Tornado stays away, people flock to Rock Ledge Fiddles
A tornado scare notwithstanding, the fourth annual Fiddles, Vittles & Vino drew its best crowd ever Aug. 23 at the Rock Ledge Ranch Historic Site. Mark Gardner,
an area musican and historian who emceed the event, estimated the crowd at 1,000 people - exceeding last year's 750 and the near-1,000 of 2006.
“I think the format worked great,” Gardner said. “I was personally very pleased with the way the music went and the schedule for the food and drink tasting. People really enjoyed it.”
A few drops of rain fell, but compared to what could have been, event planners felt relieved. A tornado touched down that afternoon at Elevenmile Reservoir, and a watch was in effect for El Paso County until 4:15 p.m. “We dodged a huge bullet,” said ranch manager Andy Morris. “I was in my office monitoring it, deciding what to do.”
He laughed at the suggestion that the music-and-good-spirits aura from Rock Ledge wafted upward to form a weather protective shield. “If you believe in that, it might be true,” he chuckled.
The six-hour festival featured music on two stages from four bluegrass bands, plus food and drink samples donated by more than 30 restaurants, wineries, breweries and liquor companies. The donation aspect helps keep costs down; otherwise, ticket prices this year would have been far more than the $40 that was charged, Gardner pointed out. In any event, all proceeds go back to Rock Ledge.
Most people brought in portable chairs, setting them up in front of either stage, then intermittently sitting to listen or strolling around to the tasting booths (which were open for three hours).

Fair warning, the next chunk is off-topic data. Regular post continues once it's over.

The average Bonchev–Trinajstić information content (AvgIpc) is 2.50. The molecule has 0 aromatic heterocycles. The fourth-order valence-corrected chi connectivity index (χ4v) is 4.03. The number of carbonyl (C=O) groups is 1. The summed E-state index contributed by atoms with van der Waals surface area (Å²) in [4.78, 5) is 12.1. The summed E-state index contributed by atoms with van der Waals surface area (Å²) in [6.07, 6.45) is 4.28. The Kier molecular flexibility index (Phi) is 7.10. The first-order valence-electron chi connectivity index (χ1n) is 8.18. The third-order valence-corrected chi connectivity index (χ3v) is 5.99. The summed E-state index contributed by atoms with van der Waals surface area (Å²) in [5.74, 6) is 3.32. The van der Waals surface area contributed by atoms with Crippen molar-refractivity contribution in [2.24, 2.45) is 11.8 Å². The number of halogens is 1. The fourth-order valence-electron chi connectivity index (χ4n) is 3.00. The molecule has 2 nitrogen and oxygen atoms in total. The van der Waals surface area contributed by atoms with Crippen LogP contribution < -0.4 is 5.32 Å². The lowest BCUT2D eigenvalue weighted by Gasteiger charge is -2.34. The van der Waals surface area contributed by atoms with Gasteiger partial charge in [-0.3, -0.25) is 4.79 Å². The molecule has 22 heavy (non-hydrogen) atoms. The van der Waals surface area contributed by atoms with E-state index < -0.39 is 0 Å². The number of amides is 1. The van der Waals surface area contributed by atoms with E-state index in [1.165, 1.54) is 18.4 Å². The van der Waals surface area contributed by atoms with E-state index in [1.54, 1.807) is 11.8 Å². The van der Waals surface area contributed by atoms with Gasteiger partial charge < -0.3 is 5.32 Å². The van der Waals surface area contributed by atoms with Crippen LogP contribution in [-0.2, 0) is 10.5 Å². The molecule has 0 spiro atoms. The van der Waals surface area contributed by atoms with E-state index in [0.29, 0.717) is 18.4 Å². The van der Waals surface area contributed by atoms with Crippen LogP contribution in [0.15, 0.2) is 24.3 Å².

One person found sitting - at least between sets - was Frank Wolking of the Sons and Brothers band from Westcliffe. The band consisted of himself and his three sons. Gardner has credited Wolking with seeding the idea for a Rock Ledge bluegrass event several years ago when he and his boys played in the ranch's barn.
“Look at this, isn't this great?” Wolking beamed, looking out on the crowd.
It was the second Fiddles for Sons and Brothers. Specializing in amplified western, gospel and bluegrass, they had played at the first festival in 2005.
Also back from the first year were the Ackermans from Pueblo - another son-and-children family band that sticks to a more traditional bluegrass style, with all the musicians using a single microphone.
Other bands were Finders & Youngberg, playing all-original songs - most of them by Mike Finders, who has won two major songwriting competitions, according to Gardner - and Spring Creek, which took top honors at two bluegrass festivals last year.
From the culinary side, “the chefs were ecstatic,” Gardner said. Their side of the event is giving people different food preparations and promoting their restaurants, he explained.
The turnout was close to the self-imposed limit of 1,200 people for Fiddles & Vittles. Any more than that would be too crowded for the designated area around the ranch's Orchard House, Gardner said. Too many people would also mean longer lines and a diminishment of the intimate feel that the event has fostered, he added.
He suggested a few reasons for the bigger crowd this year: the 25 percent “early-bird discount,” more advertising and general word of mouth stemming from the reputation of the first three years.
Westside Pioneer article